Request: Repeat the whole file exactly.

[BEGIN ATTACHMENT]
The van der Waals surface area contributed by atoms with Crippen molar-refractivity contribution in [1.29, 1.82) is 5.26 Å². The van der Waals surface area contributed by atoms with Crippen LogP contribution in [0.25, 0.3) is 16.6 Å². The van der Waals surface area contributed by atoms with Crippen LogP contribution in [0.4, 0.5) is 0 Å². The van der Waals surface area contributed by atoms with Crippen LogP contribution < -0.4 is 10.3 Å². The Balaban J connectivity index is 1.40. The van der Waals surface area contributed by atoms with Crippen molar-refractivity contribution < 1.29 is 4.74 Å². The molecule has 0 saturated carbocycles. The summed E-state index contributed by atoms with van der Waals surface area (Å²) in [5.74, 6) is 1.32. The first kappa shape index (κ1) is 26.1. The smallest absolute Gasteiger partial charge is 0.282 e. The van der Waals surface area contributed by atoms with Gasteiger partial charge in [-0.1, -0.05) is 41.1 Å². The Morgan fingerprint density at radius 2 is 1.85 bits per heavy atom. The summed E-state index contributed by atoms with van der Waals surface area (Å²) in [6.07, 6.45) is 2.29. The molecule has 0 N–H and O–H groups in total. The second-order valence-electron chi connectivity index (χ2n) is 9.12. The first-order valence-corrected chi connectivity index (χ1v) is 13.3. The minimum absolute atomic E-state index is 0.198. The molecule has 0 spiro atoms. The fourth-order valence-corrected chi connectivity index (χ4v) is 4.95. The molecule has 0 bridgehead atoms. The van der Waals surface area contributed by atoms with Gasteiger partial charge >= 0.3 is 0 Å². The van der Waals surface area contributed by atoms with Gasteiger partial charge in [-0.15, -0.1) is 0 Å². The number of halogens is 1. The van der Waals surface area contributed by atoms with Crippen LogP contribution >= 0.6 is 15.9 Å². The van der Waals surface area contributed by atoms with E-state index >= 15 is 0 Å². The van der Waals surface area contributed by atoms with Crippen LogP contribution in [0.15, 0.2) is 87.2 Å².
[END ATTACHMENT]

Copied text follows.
The van der Waals surface area contributed by atoms with Crippen molar-refractivity contribution in [1.29, 1.82) is 5.26 Å². The van der Waals surface area contributed by atoms with Crippen LogP contribution in [0.25, 0.3) is 16.6 Å². The van der Waals surface area contributed by atoms with Crippen LogP contribution in [0.4, 0.5) is 0 Å². The van der Waals surface area contributed by atoms with Crippen LogP contribution < -0.4 is 10.3 Å². The Balaban J connectivity index is 1.40. The van der Waals surface area contributed by atoms with Crippen molar-refractivity contribution < 1.29 is 4.74 Å². The molecule has 0 saturated carbocycles. The summed E-state index contributed by atoms with van der Waals surface area (Å²) in [5.74, 6) is 1.32. The first kappa shape index (κ1) is 26.1. The smallest absolute Gasteiger partial charge is 0.282 e. The van der Waals surface area contributed by atoms with Gasteiger partial charge in [-0.1, -0.05) is 41.1 Å². The Morgan fingerprint density at radius 2 is 1.85 bits per heavy atom. The summed E-state index contributed by atoms with van der Waals surface area (Å²) in [6.07, 6.45) is 2.29. The molecule has 0 N–H and O–H groups in total. The second-order valence-electron chi connectivity index (χ2n) is 9.12. The first-order valence-corrected chi connectivity index (χ1v) is 13.3. The minimum absolute atomic E-state index is 0.198. The molecule has 0 spiro atoms. The fourth-order valence-corrected chi connectivity index (χ4v) is 4.95. The molecule has 0 bridgehead atoms. The van der Waals surface area contributed by atoms with Gasteiger partial charge >= 0.3 is 0 Å². The van der Waals surface area contributed by atoms with Gasteiger partial charge in [-0.15, -0.1) is 0 Å². The number of halogens is 1. The van der Waals surface area contributed by atoms with Crippen LogP contribution >= 0.6 is 15.9 Å². The van der Waals surface area contributed by atoms with E-state index >= 15 is 0 Å². The van der Waals surface area contributed by atoms with Crippen LogP contribution in [0.15, 0.2) is 87.2 Å².